A history podcast that explores the narratives, turning points and characters that shape conflicts, encompassing a blend of social and military history. Following on from the series on the Falklands War, best-selling military historians Patrick Bishop, and Saul David turn their attention to the war in Ukraine.
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Mon, 16 May 2022 01:00
The Argentinian Air Force mobilise and attack the landing British Task Force at San Carlos Water. Hear thrilling eye witness accounts from Mark Hankin, a 17-year-old Royal Marine tasked with machine gunning down the Argentinian jets, and Sargeant Dave Watkins, who was attempting get troops to shore in the cumbersome landing craft.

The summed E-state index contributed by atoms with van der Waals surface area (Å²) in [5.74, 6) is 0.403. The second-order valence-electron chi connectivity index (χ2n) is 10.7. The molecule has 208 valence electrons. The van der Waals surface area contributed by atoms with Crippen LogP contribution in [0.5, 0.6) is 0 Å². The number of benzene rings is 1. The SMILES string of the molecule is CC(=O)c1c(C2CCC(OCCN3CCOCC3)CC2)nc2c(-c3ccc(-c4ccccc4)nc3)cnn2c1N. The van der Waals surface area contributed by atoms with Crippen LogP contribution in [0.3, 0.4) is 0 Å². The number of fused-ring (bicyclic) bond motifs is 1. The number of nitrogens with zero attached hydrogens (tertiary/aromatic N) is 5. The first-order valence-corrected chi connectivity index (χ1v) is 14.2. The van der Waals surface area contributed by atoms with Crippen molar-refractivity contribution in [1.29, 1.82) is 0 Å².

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Hello and welcome to the Battleground Podcast. I'm Saul David and today Patrick Bishop and I will be talking about arguably the most dramatic moment of the Falktons campaign. When, with the bulk of three Commando Brigade Safely Assure Ones, Falkland, Argentinian planes attack the warships and merchant support vessels in Falktons Sound and San Carlos Water during the morning of 21 May 1982. We ended the last episode with the arrival of the first Argentinian plane, a ground attack per car at around 8am. Patrick, you were on the bridge of the trutche camera known as the Great White Whale. Tell us what happened next. Well, this is my view from the bridge. The bridge had these projecting wings, bridge wings that stuck out actually beyond the superstructure of the ship. So you had a fantastic view there. And when I got back, I wrote about what I saw in my book Winter War, which I wrote with John Widherow, who came down with Fai Brigade. Anyway, this is what I said at the time. East Falkland looked delightfully green and soft. It did not, however, look nearly as safe as we had imagined it to be from studying the maps. And instead of rearing straight out of the water, as the contour lines suggested, the hills around San Carlos Water slope gently into the sea and were clearly not going to present the enemy aircraft with much of a problem. We'd been enjoying the view for only 10 minutes when the ship's tanaway announced an air alert red. After all the dummy runs, it had got to the point when it was almost inconceivable that a real Argentine plane would appear. I should say now that there were all these sort of endless drills on the way down. Air alert, yellow, meant prospect of an enemy air attack, air attack, red meant there is an actually attack. We had heard this so many times that we'd got pretty blasey about it. Anyway, this time we actually saw an aeroplane, a Pukara whipping fast over a hill at the eastern end of the water. We watched from the bridge with fascinated horror. Engage, engage, reward captain Christopher Bern, he was the naval senior officer on the ship. The GPMGs on the ships side started pouring bullets at the plane, something twinkled under its wings at a salvo of rockets streamed brightly down towards HMS Argonaut. Judging from the boldness of his approach, the pilot did not expect to see so many ships because he quickly swung away towards the shelter of the hills on the northern side of the water, pursued by machine gun bullets, blowpipe missiles, and sea cats that exploded harmlessly behind him. It's a great description, Patrick. I'm incredibly dramatic and this is just the beginning, isn't it? I mean, this is the first moment. So, I mean, the real danger, of course, is going to come when the faster, heavier or more heavily armored and loaded in terms of weapons. Plains are right, and that is the Mirage and Skyhawk jets. How long does it take for them to get there? I suppose it about half an hour later. So, this was just the order, you know, but it was very dramatic because it's the first time we've actually seen an enemy aeroplane. And it's suddenly, as it's a avalanche of incoming aircraft, Mirage and Skyhawks. Now, the Mirage, remember, is the aircraft supplied by the French to the Argentinean Air Force and the Skyhawks in America, and quite by now, quite elderly American. Jeff would talk a little bit about that later on, but basically, what we saw was just this incoming aircraft after aircraft. It was just continuous. We felt that continuous action. There were a few lulls in between, but you'd hear this sort of countdown as the aircraft came in. You know, it's 200 miles and closing, 150 miles and closing, etc. And suddenly, WAM, there it was, in front of you. And it's huge defensive barrage of, you know, GPMG is making a hell of a lot of noise. All these missiles coming from all over the place. And it really is quite sort of strange you have this sort of detached feeling because you're watching these planes flash by and these been chased by these missiles. And you're kind of a whooping on the missile, if I, and then once in a while, in one case, I did see a jet, one of the missiles, connect with a jet and there's this fireball and that's the end of that jet. Though miraculously almost, it seemed we saw one jet being hit and then this little black shaped shootout from the cockpit and then a parachute blossom and float down to the water. We were relieved that the guy appeared to have got out on her and indeed later I went and saw this pilot and he, the only injury that's sustained was breaking his leg on the way out when his knee hit the edge of the cockpit. So it was pretty astonishing stuff. Now, onboard camera with me was, we were actually, it turned out later we discovered we were in the same place. We were both standing on the bridge wing. And this was a young 17 year old machine gun and Mark Hanken. Now he's got some very vivid memories of what he was doing at that day, at that hour. The air raid started and fight ejects from Argentinian mainland started arriving in San Carlos attacking the ships. When the first air raids came in, I was with the rest of 4, 2 in the Peacock lounge on board camera and it was just a terrifying time. The wind is well blacked out. I can remember we were all sat round in sections, cross luggage sat on the floor. Oh, all ready to fight, Cam Cremon. We all had a, you know, a fighting order, a weapons and ammunition. And we just sat there listening to these planes screaming overhead, machine gun fire, rockets firing, anti air craft fire going on. The bombs and missiles getting fired and it was just terrifying. You know, remember looking at the floor, grit and matey. No one was talking or laughing now. You know, if a bomb would have come through that ceiling, I've no doubt it would have been the biggest loss of life during the conflict. You know, we're probably about 900 Marines all sat up altogether. You know, it would have been an absolute disaster. But mid morning, being a GPMG gunner, I went and took a shift up on the camber. Now the bridge on the camber, it has sort of one of a better word to hone sticking out from it. My position was on the end of the port side of one of these homes on the bridge. I mean, I don't know how high up they are from the level of the water, but it must have been 150 feet, something along those lines. And certainly if you'd have fallen off the tip of the horn, you wouldn't have actually hit the ship, you'd have dropped straight in the water because they were actually hanging over the side. The GPMG that I had, we had a pinhole mounting for it that would fit to the rail. And the idea was that obviously that that mountain would hold the gun steady. And you could fire at the incoming aircraft. Mid morning, me and Chris Burns, Burns, it was my number two on the gun. GPMG is sort of, you know, it's a section troop weapon. It's a belt fed machine gun firing 7.62 ammunition. It's got an effective range of 800 meters or more. It can go further within a sustained fire roll. And my job was obviously to aim and pull the trigger. And Burns's job was to keep clipping belts on so the wet and didn't run dry. So we got onto the bridge. Now we could see what was actually happening. And during the lulls in the air raids, you know, there was landing craft, shugging up and down, there was helicopters flying actually below our eye level, staying low and ferrying troops and the equipment, sure. In the bridge behind me, there was obviously senior officers to me in there. And I could hear the radio blowing away. And we had Royal Navy ships steaming up and down in San Carlos water with the radar dishes whirling. And I assume that they're obviously looking for the incoming aircraft. Anyway, we've been up there for a short time. And then the next thing, the radio behind me in the bridge sparks up. And you can hear a voice on it saying there, erade warning red, two hostile aircraft, 50 miles, ETA, five minutes, burying 1234. So then a rumoring sergeant would come out of the bridge. And right behind my position, there was like this old naval compass set in a station on the deck behind me. He would come out, repeat the message that we'd just had over the radio, we'd shout it out and then set the burying on the compass. And then he'd point to the horizon in the direction where the threat was coming from. So now it's like, you know, you can hear your heartbeat in your head, your ears breathing fast, pulse is going like the clappers, dry mouth, erade warning lead, 10 miles, ETA one minute, sergeant comes out, repeats it, sets the compass, pointing in another direction. I'm sure I was swearing under me breath. What the hell, if I can't we get this right? And then the next thing, two aircraft would come screaming through the sound from a completely unexpected direction, not the last one given. And they just the noise of explosions, rockets being fired, bombs being dropped, machine guns firing. And oh, my job was to do was to pull the trigger back, hold the trigger back and try and create a wall of lead for the planes to fly through. Now the planes were coming in that low. You didn't have to fire up into the sky to hit them. We're actually firing out from the ship, from the bridge horizontally. And, you know, be firing straight ahead and we had one in one trace, you could see where your rounds were going. And then you'd look to the right as the planes were flying towards the fire. And you just adjust the elevation of your wall of lead. So it was at the right elevation for the plane to fly through it. And then the planes would fly through it and then you'd do a quick readjustment and start firing again. Burns is by me side, he's clipping more belts on so the ammo doesn't run dry. And this just kept getting repeated and repeated all morning, lulls and then the same air raid warnings would come through. So it was a pretty exciting time. I'm sure I was scared on there, but the most frightening part of that day was being in the peacock lounge in the dark, because they'd black the windows out, listening to it. I felt like on the bridge that actually you could see what was going on and you could try and do something about it. You know, it was, let's say it was an exciting, it was in an exhilarating time. And eventually that morning, we eventually got the message that four two were going to be put ashore. And I must admit it was a big relief. None of us wanted to be sat on that big white ship, you know, in the middle of the sound. I mean, that, how they never hit us, I don't know. I think I've sintered that the pilots thought that we were a hospital ship because we were painted white. And that was just our coincidence that the camera was a white ship. And I think that was pretty lucky on our behalf because, you know, if we'd have been painted gray or some other color, they probably got hit pretty bad. But that was it then. We got ashore and it was a big relief to get ashore. It was just great to get off that boat. So that was Marine Mark Hanken, remembering his time on board camera when the raids came in. And it's a wonderfully dramatic account of him and his 900 comrades of 42 Commando sitting in the peacock lounge. And as he describes it, if a bomber had actually come in there, it would have been an absolute disaster, probably the worst loss of life of the whole war. And it's interesting. You get something similar as we will come onto with a segala had disaster where you've got people packed below decks incredibly vulnerable. And then of course, he actually comes out to where you were Patrick because he describes firing the GPMG from one of the horns of the bridge. Must have been literally just yards from you firing belt fed ammunition and that description of not knowing where the planes are coming from constantly changing his position. I mean, it's just an extraordinary account of a young soldier who clearly felt a lot happier like you did out on deck than he did below deck where you just can't see anything and you're so disorientated. The other thing is that I think being behind a weapon gives you a feeling of security that you don't have if you're just standing there. Even though the weapon might not be doing very much, it's a sort of psychological crutch, if you like. Now, I want to say something here, I saw about the about the Argentinian kit because you know, it's perfectly natural that the Argentinians would be buying stuff from France that Mirage went all over the place. I mean, these railies used Mirage's then made their own version of Dagger, which also is sold back to the Argentinians. But there's a bit of controversy lately. Hasn't there about the whole question of what happens when you send kit to a nation that gets into a war with one of your allies, all this business about the Exissette and what the French didn't do to aid our sponsor more. What you did a bit of work on this, what's your feeling about that controversy? Maybe we could just explain what the controversy is to start off with. Yeah, well, the controversy is alleged. I mean, I'm still to see any hard proof to be fair, but it is strongly alleged that the Exissette missile French built and supplied to the Argentinians, as you say, fired both from land and ships and also in most cases during the Falklands War from planes, the super et on, our fighter bomber plane. The allegation is that it had a kill switch on it. In other words, it had technology that if the French had activated it, it would have meant that the missiles would have fallen harmlessly into the sea. And of course, the argument is that they had this safety device in built on the missiles, just in case they were up against an enemy themselves that actually wanted to use these weapons against the French. Now, of course, the argument then goes, well, we were NATO allies of the French. Why didn't they give us this information? What we haven't got is a comment from the French at the moment as to why that was the case, or if indeed there is any truth in that. You might say, well, that's hardly surprising. The argument is reasonably compelling, which is, and this is the argument made by the current Admiral Lord West, who was then Captain Alan West, who was the skipper of the frigate ardent, which was later sunk during the campaign by bombs, but he very much has skin in the game. He feels very strongly about this issue. And he's come out on the record saying the reason they never gave us that information is because the sale of exoscept missiles would have fallen through the floor. If people buying it had known that the French could literally disarm it if they wanted to. And it's a reasonably credible argument. So is that the case? We don't know. We'll have to wait and see what's going to happen next. But certainly, there have been a lot of challenges by Admiral West and others in Parliament for the French to come clean about this. Yeah, I mean, that rumbled on almost from the end of the war about what the French hadn't done. And it was often said that President Mieterau had not been our greatest friend in the conflict. I think it's quite a lot of evidence that French were giving us stuff that wasn't made clear at the time, including some air combat practice, if you like. So it's one of those things. It's part of the great never ending rivalry between Britain and France. I think we'll probably never get to the bottom of it properly. Now, the most vulnerable vessels during this period, of course, are the slow moving flat bottomed and virtually defenseless landing craft, which are constantly going back and forth, ferrying men, kits from ship to shore. Now, in one of those was Sergeant Dave Watkins, the Royal Marine Coxon of Fox Trophy, who we interviewed previously. Now, his memories of that occasion are very interesting. So let's listen to them now. The first time it happened, I can remember clearly. I didn't actually see it. I heard it. It's just a high pitch scream. And we didn't know. We didn't know what was going on. We heard all the air raid warning reds coming over radio and all that sort of stuff. But when you get an air raid warning red, that's one thing. But you don't know where it's coming from. And we had to just carry on. We made well have had a boatload of ammunition or a boatload of troops or a boatload of equipment. So you couldn't offload that. You just had to carry on and do the best you could. And then we got to a point where air raid warning red would be given. But it would then give you a direction either from the east or from the west or whatever. And by this time, quite a few people are both on the boats within the sand collars water now. And that were on the land who for some bizarre reason began firing weapons at the aircraft, which are travelling at like five or six hundred mile an hour. And you were in as much danger from a shore fire as you were from the aircraft fire. Do you remember rounds falling in and around the boat? Yeah, most definitely. And when the bombing started, when they were dropping bombs, one of the things that sticks in mind, mind even today, it just makes me, yeah, you know, blood run cold. If the audience in your aircraft or Air Force are targeted, the landing craft, which were about as maneuverable as the 10 mile an hour, you know, boats, flat bottom, everything would have gone on pear shades. But for some reason, we escaped it. They targeted the capital ship, the fear of it and all that. And they seemed to drop bombs ad hoc, really. It would be very difficult to say they were targeting anything. I think a lot of them were just trying to get into sand collars water, get rid of the bombs and get away because by which time they had an immense range of firepower from the ships with the sea cap missiles and then from the land with the rapier missiles and so on and so forth. And then obviously on top of all that, yeah, the harriers and around as well. So they must have been quite a fraught sort of mission for them to come in. They lose 16 aeroplanes that day, you know, which is quite a toll. And as you say, as the casualties mounted, they must have very much been of the, you know, of the mindset. Let's get in and get out as quickly as possible. An interesting sort of quip that came out from it. It wasn't my particular boat. It was one of my colleagues who picked up an Argentinean pilot who'd come down in sand collars water. And I think he'd suffered a severe leg break or two leg breaks. I'm not really sure now, but this guy was absolutely adamant that he was going to be eaten because the raw memories and the powers are evil people and they will kill you in each and he firmly believed that. So that was Dave Watkins, the coxen of Land and Craft Fox Trot 3. And he makes a fascinating point. I think Patrick about the mistaken Argentinian strategy to attack warships. If they'd actually targeted the landing craft as Dave Watkins suggests, and we will come on to the targeting of a landing craft on that infamous day, eight June later on in the story. But if they'd done that at this early stage, you know, in his view, and it makes a lot of sense, they'd have cut the invasion off of the knees. But it's not, it's not really surprising that they didn't because the Argentinean Air Force had never actually planned or trained for this kind of war that all their efforts were pointing towards Chile. So they had literally zero preparation for a war of some duration against a well equipped NATO standard country. And so they were starting from scratch. And I think we've got to remember that when we're looking at what they did, I think of the three Argentinian services, the Argentinian Air Force performed by far the best. And we can't really say that we defeated them because they were still operational right up until the last minute. It really was an extraordinary effort, both in terms of skill, bravery, and thinking on their feet and making up a plan as they went along. It did present us with huge problems. They could have been bigger, but that's something we've got to be thankful for. But in the circumstances, they made life extremely hard, both during and after the landing. There's no question the bravery of the Argentinian pilots and indeed their aeronautical skill. But I think it is perfectly fair to question the targeting. What are they actually aiming for? They should have gone for the Canberra's. We've discussed in an earlier episode, I think Patrick. They should have gone for the auxiliary ships as much as for the warships. But anyway, we'll leave that issue and let's move on. I did love the bit right at the end of that where he talks about the Argentinian pilot who presumably with the broken legs was the same one you spoke to or you saw later on, Patrick. But him telling the crew of the landing craft who picked him out of the water that he genuinely believed that if captured, he's going to be eaten. So for Ocious was the reputation of the British paras and marines. And it reminds me of the world war two stories of some of the books I've written where the Japanese leadership, I mean, this isn't a slightly grimmer sense. Convinced civilians on Pacific islands like Okinawa and elsewhere that it was better to literally top themselves, commit suicide and be captured by the American marines because they would be raped, killed and even eaten. It's interesting that that sort of slur as it were, recurs again. Anyway, back to the action and another man who remembered the air raids on the 21st of May was Jeremy Larkin, the skipper of the amphibious assault ship HMS fearless. Let's hear from him. We started in darkness as I say, little H and like all these things, it always takes longer than you mean. It was a very successful day. We got everyone ashore quite early. We then moved the ships into Zankarlas and were more or less established than ever before. The Argentines got themselves together to cut up the first rains and of course second half of the day was quite exciting from that point of view with the loss of our training also ardent and damaged to some other ships including Entremarical. What was your own personal experience that day? I mean, where were you on fearless during the day of the landings? Oh, that's quite funny really because she wasn't really hugely well fitted for modern warfare by the standards of the day and we had an amphibious operations room which was quite well fitted with good communications, Tansom was a new radio we had then but the maritime option was very pokey. It looked very much like the option I'd enjoyed when I was qualifying as a young navigator in frigates 15 years before and it wasn't very big either and it was full of the Commodore, quite a large person and his and my staff and what's more what radar we had couldn't see over land so far as aircraft were concerned. So I enjoyed the first attack squeezing the corner wondering what the hell that was doing here. I said to myself this name of course and I convinced Michael of the red place and he was actually to be somewhere this is visible so I tampered up to the gun directions that was right above the bridge and really spent the rest of the war up there so far as attacks were concerned amongst the young men and the missile and gun sides and we had a lot of people around the upper deck we had a lot of small arms apart around the place that were extemporized, the sandbag shelters and things and not the energy to hit anything but for lots of trace for things to be coming up at aeroplanes it does disturb your concentration of it. And your position was not exactly safe was it? I mean there was an incident where I think someone in the gun direction platform with you actually gets injured by shrapnel. Well well quite short deoris involved but I mean something came withing by and there was a bang I'm not sure it wasn't actually one of our own four five inch shells which exploded near the aircraft but we did collect some shrapnel and the various eyes and pops around me and I looked over that was an occasion actually going back to my anecdote about people not leaving the weapon systems. I looked over my two magnificent teams manning these ancient both for 40 millimeters on the way into the bridge with young men lined up feeding them with ammunition and sparring side cues of them about six on each mounting just just holding tips of ammunition and clearly someone was heard so with all my decibels which were then considerable I'd advise them to get back on the guns which they did. Well the medical scenes came and did the right stuff with the airport chap with headed calf shot through that piece of shrapnel but it was an object lesson and yes let the medical people do it and don't get distracted. Well the next lock came burning by quite shortly afterwards. What I love about that piece from Jeremy Larkin Patrick is again this idea that much better to be up on deck actually seeing what's going on so very much fits with the point you were making and also Mark Hanken but also he really is determined to lead by example isn't he you know that that description of someone being wounded and everyone going to a system and him saying look for goodness sake you know stick to your post the medical people will come and help but just on a more general point pretty much everyone we've spoken to has very nice things to say about Captain Larkin and from that extract you can see why. Yeah I think I think we see that tradition of bleeding from the front leading by example being visible to your men in virtually every unit that took part in the operation. I want to say something here as well about the very high level of fortitude that was shown by the non military people that were there in San Carlos water you've got to remember that Canberra was starved by men and a few women who actually never been anywhere near a war before when the ship got to ascension the crew were offered by P&O the opportunity to get off there go back home forget all about it and they were given this choice and they all said no we're going to stay so you have this very stoic or civilian crew going about their duties completely unflustered by what was going on and I think not enough is made of that you know terrific sort of courage that they showed cheer for just as if they were really on a cruise that they've been pulled off when the war broke out so bravo to them. Yeah it's a very good point Patrick and I think you you mentioned either before or in your book that they're actually going about their business making lunch that day while this this air battle is going on ahead of them while everyone is immortal danger many extraordinary song foie shown by the by the merchant seamen and a great effort frankly to have stayed on and gone down into the war zone. Even though this was all very wonderful we'd all much rather have been ashore as Julian Thompson was this is the command of course of three brigade he was able to watch this all going on from the relative safety of the shore where he set up his his HQ and he tells us what he was seeing from that vantage point. Well it was a lovely day it's all like a being in Scotland in the best a lovely winter's day clear blue skies and we sailed into the sand cold of water having the first ways having landed from outside and there was nothing going on suddenly this airplane popped over the horizon started bombing and that's when it started so there were air attacks all that day luckily mainly against the ships outside the sand cold water otherwise the escorts out in forklands sound not against many of the ships inside though they were some a sank it was ardent and they damaged two or three others and so the navy started taking casualties right away and the navy put a fantastic show in fact it was probably the hardest fight they'd had against airplanes since Crete in fact it was the biggest air sea battle since the Second World War a lot of ships a lot of aircraft eventually over the various days got shot down and it was quite an inspiring sight actually watching the Navy fighting back and we were in the best seats all around the edge where time we landed and you could hear ringing cheers guard every time an airplane was shot down you know we felt very strongly that the navy was doing a great job and it's a great little piece isn't it of you know you you like to think in an amphibious action the danger is getting to the shore getting on shore we spoke last time of course about how there wasn't really any opposition but there's an awful lot of opposition in terms of planes and the danger is for the navy and he gives due complement obviously the Royal Marines are all with have been closely attached or are under the overall command of the Royal Navy but he gives proper QdOS to the Royal Navy for fighting back against this pretty desperate action in San Carlos water and Falkland sound and as he describes it and it's interesting when you put it in these terms the largest air sea battle since the Second World War and in particular for the Royal Navy since the infamous fight at Crete in 1941 went awful lot of destroyers and other Royal Nagel ships are lost that's right yeah it's um there wasn't anything like that between the the end of the war and this period and and it says again play to that theme that we've been talking about about how this feels very much in that sort of World War II tradition there certainly never been anything like it since anyway great sort of historic moment and particularly from the air war perspective so when we come back we're going to be hearing from two harrier pilots who are flying combat air patrols above San Carlos water that day welcome back in part one we discussed the counter attack by Argentinian planes on the day of the landing the 21st of May 1982 and heard the dramatic accounts of those including Patrick who face the attacks in ships landing craft and on the ground now we're going to hear from two sea harrier pilots who are in the air that day Tim Gage was then a 39 year old left hand and commander in the naval air service and a former commander of 800 squadron which was flying off Hermes at the start of the war he was asked to create a new sea harrier squadron called 809 and in just three weeks he managed to scrape together eight planes and pilots six naval and two REF as the main task force had already left the squadron flew part of the way via Gambia and Ascension and went the rest of the way in the merchant ship Atlantic Conveyor which had been converted to carry sea harriers arriving down in the south Atlantic in mid May Gage and his men flew from the Atlantic Conveyor to the two aircraft carriers Hermes and Invincible which was stationed to the east of the foreklens now they went of course divided up for per carrier Gage interesting enough all those the left hand and commander and a former boss of 800 squadron really just adds himself as a super numeric to the unit and flies effectively under the orders of the new commander you know Patrick talked about the skill of the Argentinian pilots and we're now going to hear from Gage about the confidence that they the British pilots would be able to take on anything the Argentinians could throw at them with that trying to sand to smug about it I think we were very confident that we could put up a good show we were heavily outnumbered but in the two years that I'd had command of 800 we'd fought the sea harrier against a huge number of different types of aircraft in fact most of the aircraft in the western world both in the United States and in Europe actually fun enough with the sole exception of the Mirage 3 a lot of us had got experience of fighter aircraft the Cvixen and later the Phantom aircraft and we knew what the sea harrier could do and perhaps more particularly we knew what it could not do so I mean that in air combat is is hugely important so we had this experience of practice air combat missions and also we had done a lot of this on instrumented ranges so I had huge confidence that we would put up a good show despite the numerical disadvantage and that proved its worth when we were down there so that was left on and commander Tim Gage interesting to hear that they'd done this wide range of training except for the Mirage 3 but I think that was well within the kind of capabilities that they'd gained from their exercises with other aircraft now on that fateful day the 21st of May the job of the sea harriers was to fly combat air patrols caps as they're called close to San Carlos water one just to the north one to the south and one over Westforkland obviously with the intention of trying to stop the Argentinean attackers before they got there at first light a pair of harriers took station at each of these locations to vector onto the attacking aircraft either by actually citing them themselves or by radar directions given from one of the ships the aircraft carriers were normally 150 or 200 miles east of the fork and islands so we had quite a long range transit into the main sort of area of operations or the amphibious operations area which is where the majority of the Argentine attacks were expected because that was where our shipping was this involved a sort of 20 or 25 minute transit flight the normal way we operated was to do the first sort of 50 miles or so at very low level to a particular point in the ocean and then climb out from that point the reason for doing that was we knew that there was a TPS 43 radar they had in Stanley it was a pretty capable radar and that could actually see well out to see it couldn't see surface targets but it could certainly see aircraft climbing out from a point so we reckon that if we climbed out always from a particular point they would think that the aircraft carriers were there and that proved to be the case in fact so the normal sorting was a sort of 50 mile low level transit then a climb transit for 20 25 minutes and then you'd be on task for 20 minutes and by that time you'd have to come back. What's interesting about what we've just heard from Tim Gage who was one of the carrier pilots over San Carlos water that Patrick is he couldn't react even when he saw our Argentinian planes for the very good reason that he would be moving into that sea defense zone that the pilots effectively had to stay out of and we're going to come on in a future episode to hear Gage talk a bit more about this and an opportunity where they could have interceded if this hadn't been the case but I suppose you know when you think about it it makes complete logical sense you know if the British planes are going to go into that defense area there's a danger that will be shot down they're going to confuse the anti aircraft defenses I mean there's a logic to it but it's also quite counter intuitive when if in the case of Gage you actually see the enemy closing in on British ships and you can't do anything about it which effectively means that the air defense system as far as the sea carriers were concerned was really about either intercepting the Argentinians before they got there or tackling them after they'd already dropped their bombs and attack the ships. Interdiction as it's called I think but of course that business of getting within range of your own guns is something that's plagued British Air Force pilots ever since the invention of military aviation I mean we've all heard the rye comments by World War II pilots saw that you know done Kirk and places like that the thing you really had to worry about was not the Luftwaffe but the Royal Navy anti aircraft gunner said that's a perennial problem of military aviation whatever side you're on. Now another pilot in the air that day was David Morgan Morgh to his friends who was an RAF pilot but he was an exchange pilot and had been training with sea carriers at Yovlton the Royal Naval Air Base there he was attached to 800 squadron which was on board HMS Hermes the carrier. His first mission in the South Atlantic was a ground attack at Port Stanley Airfield that was back on the 1st of May now that's going back up here but it's so we want you to hear this because it's a really fascinating bit of testimony this is taking part remember at the time of Operation Black Buck when the Vulcans try and bomb the airport and stop the Argentinians using it this is what he told me yes we I'd spent seven years two tours in Germany one on the ground and one flying GR3s so we were very much orientated against the Soviet Union and of course I my whole life had been ground attack up until then and now I was trying to become an air defense pilot. Was there any training that you had for that order do you have to make it up as you went along? There was a course it was 90 hours of flying and probably about the same amount of ground school and I'd done about a third of it when the Argentine's invaded and within 48 hours I was sailing for the South Atlantic and never did finish the course. So when do you actually start flying operations off Hermes? We did a fair amount of flying all the way down there working out tactics and practicing dropping weapons which the Navy hadn't seen before things like the cluster bombs working out air to ground air to wear air to ship tactics but the first actual war mission we did was on the 1st of May quite appropriate being May Day a 9 ship attack on the air field at Stanley. Remind me what what the outcome of that was. The Volcan went in before first flight and managed to get the very first bomb on the southern half of the runway. We came in very shortly after dawn with a view to taking out any infrastructure at the airfield and any aircraft we could find. So this was the this was in the wake of the Black Buck raid. Initially we were tasked to go and go and fly post strike reconnaissance for the Volcan and we said, sob that we're going with weapons and course and mayhem. So what were you firing into the airfield? The first four aircraft had loft £1000 bombs thrown in from three and a half miles using the fairly advanced kit we had on the aircraft. You could get a fairly accurate bombing from three and a half miles. Then the rest of us came in five of us came in at low level aiming for a standard sort of attack on a Warsaw packed airfield using cluster bombs. The last aircraft following up with three tarred thousand pound bombs to drop on the runway which we knew wouldn't do any good but the captain was insistent that we try to get some bombs on the runway. And how are these guided are these are these just dumb bombs that just go straight down? Yeah. We didn't get laser guided weapons until the last couple of days of the conflict. And we were running in between five and fifteen feet on the radio altimeter, pulling up to 150 feet to drop the weapons to give them time to fuse and then diving back down into the smoke and the crud to try and get away from the ground fire again. But you did actually get hit at one point, didn't you by anti aircraft fire? I got hit a huge bang and everything started vibrating but the aircraft was still flying. So I dropped the third cluster bomb over the aircraft pan outside the control tower and then dived into the smoke behind the control tower going past. Level I was level with the windows of the control tower which is normally around about 50 feet on an airfield. And it wasn't until I went back later I realized it's a two story building and the bottom of my aircraft was probably about ten feet off the ground. Now can you tell me what you were doing on the day of the landings? That's the 21st of May. What was your role then? For the landings we basically were putting caps north and south of Forkland sound and also some over west Forkland trying to catch people coming in through the mountains. I actually didn't have any trade on the 21st although there were a lot of aircraft shot down by my fellows and by the ships obviously. Would it mean actually flying a cap of combat air patrol in terms of the routine? You're on a station for what kind of amount of time? That varies a lot and it was one of our bug bears. The ships were obviously trying to stay as far away from the island as possible to avoid the exits. And we wanted and the army wanted us and the ships in the south to get us close as we possibly could so we could have the maximum time on our air patrol. But shortly after the landings we actually got to the stage where the ships were so far away that by the time you got in at high level dropped down to a cap height of typically between five and ten thousand feet. You actually had about two minutes before you had to turn around and go home again. We were just coming in with the radar blaring to try and scare anyone away if they were in the area. It improved hugely a few days after the landings when we got word that there was a tin strip at Port San Carlos had 650 feet. I think it was a PSA1 strip which was enough to get us airborne with full weapons and internal fuel. So once we got that in action we could spend about 30 minutes transiting in, do about 30, 35 minutes on cap and then land at San Carlos, refuel, get airborne again, do another 20 minutes on cap and then go back to the carrier. So we were getting 50 minutes to an hour on cap whereas before we only had two minutes. What's the going through your head when you're flying over those islands or indeed over the sea? It's a pretty lonely place, isn't it? If anybody goes wrong you're going in and you're probably not going to be rescued. What kind of psychological stress does that place on you? The only real psychological stress I experienced was actually on the ship. I think I'm writing saying everyone felt the same as me. Once we were in the air we thought we were the kings of the world and although we knew that numerically probably a number of us were going to get shot down. I always felt it probably wasn't going to be me. So I didn't have any psychological stress when I was in the air. I was frightened a couple of times when I saw the ground fire coming back on the first of May from Stan the airport for a fraction of a second I was frightened and then training took over and we carried on. The only other time I think was in my final engagement on the 8th of June where I was suddenly aware that I was there effectively at the time for a few seconds on my own with four enemy aircraft but once again it was very transitory and then just got on with the job. So that was David Morgan a sea harrier pilot talking about his first mission in the Falklands when this low level ground attack which is very interesting actually because we've spoken about the Blackpark attack as you've already referenced Patrick. The fact that the sea harrier pilots then went in afterwards on an attack mission of their own you know is not so well known and I think it's gripping to hear the description of the low level flying. I mean one of the interesting things about when they're training is that they're absolutely very strict rules about how low you can fly. In wartime that goes out of the window and if you're a daredevil pilot which of course a lot of these guys are you know all bets are off you know he's talking about literally 10 or 15 feet flying above the surface you know heading down into the crud so that he could get away from that attack. I mean really absolutely gripping description of mountain flying in a combat situation. Yeah I don't think any of us can really conceive the skills that you need or the reactions, the physical mental reactions you need to be able to do that sort of stuff. I was also slightly taken aback by that reference to cluster partners because of course now these are banned and we regard them as a pretty kind of nasty sort of weapon but obviously they were in our repertoire in those days. There's also an interesting reference which Gage of course talks about which was the confidence of the British pilots and you know you and I both know a lot of warfare is mental and it sounds like they're bigging themselves up but it's tremendously important when you're going up against an opponent armed with some pretty serious kit themselves that you have that confidence that you can deal with them. What was his description? We were the kings of the world when we were in the air and everyone felt that you know almost to a man the sea harriers and we should also remember as was mentioned by Tim Gage they were hugely outnumbered so it's absolutely vital that you believe in your kit and you believe in your training which it seems that they did. That's right you've got to have that spree really if you're going to do that job. Now on that day the 21st of May neither Tim Gage nor Morgan shot down enemy planes but many of their comrades did and two of Morgan's 800 squadron comrades on Hermes one of whom was Lieutenant Commander Mike Blissett were chasing two skyhawks out of the anchorage when they spotted a new wave approaching. They shot down four skyhawks these are the American A4s and then two hours later Lieutenant Clive Moral and flight Lieutenant John Leary who is about to become one of the most successful pilots of the war shot down one each. The areas were armed with the sidewinder missiles the American manufactured designed. They were particularly deadly once dead locked on to an enemy aircraft and of the 27 fired in the entire war 24 hit their targets that's a very impressive rate. Lieutenant Commander Andy Alde the commander of 800 squadron said combat was exactly as we'd imagined as we'd been briefed as we'd been trained I felt as if I had done it all before except firing the missile. Well praise for your training doesn't come higher than that so what was the final totals remind me so what was the actual kind of score if you like of the air combat that day? Well as is usually the case patch it there's a disagreement on exact numbers I but you know they're very close I've read two either 16 or 17 Argentinian planes shot down that day on the 21st of May and not a single British plane loss and no British plane lost during the whole campaign to air to air combat but that didn't mean that they were stopped getting through attacking the ships as you know all too well and by the end of this dramatic day four ships had been damaged by bombs and other missiles and one the frigate HMS Arden had actually been sunk so although the landings have been a success and 4000 men are now ashore the ground war has begun properly in earnest and this threat from Argentinian planes is going to continue for a farewell longer we're going to discover exactly how big that threat was next time when we'll be discussing the disastrous sinking of HMS Coventry and the merchant's supply ship Atlantic Conveyor on the 25th of May that's just four days later and then we'll be moving on to talk about the controversial land battle that took place at Goose Green three days after that we'll see you then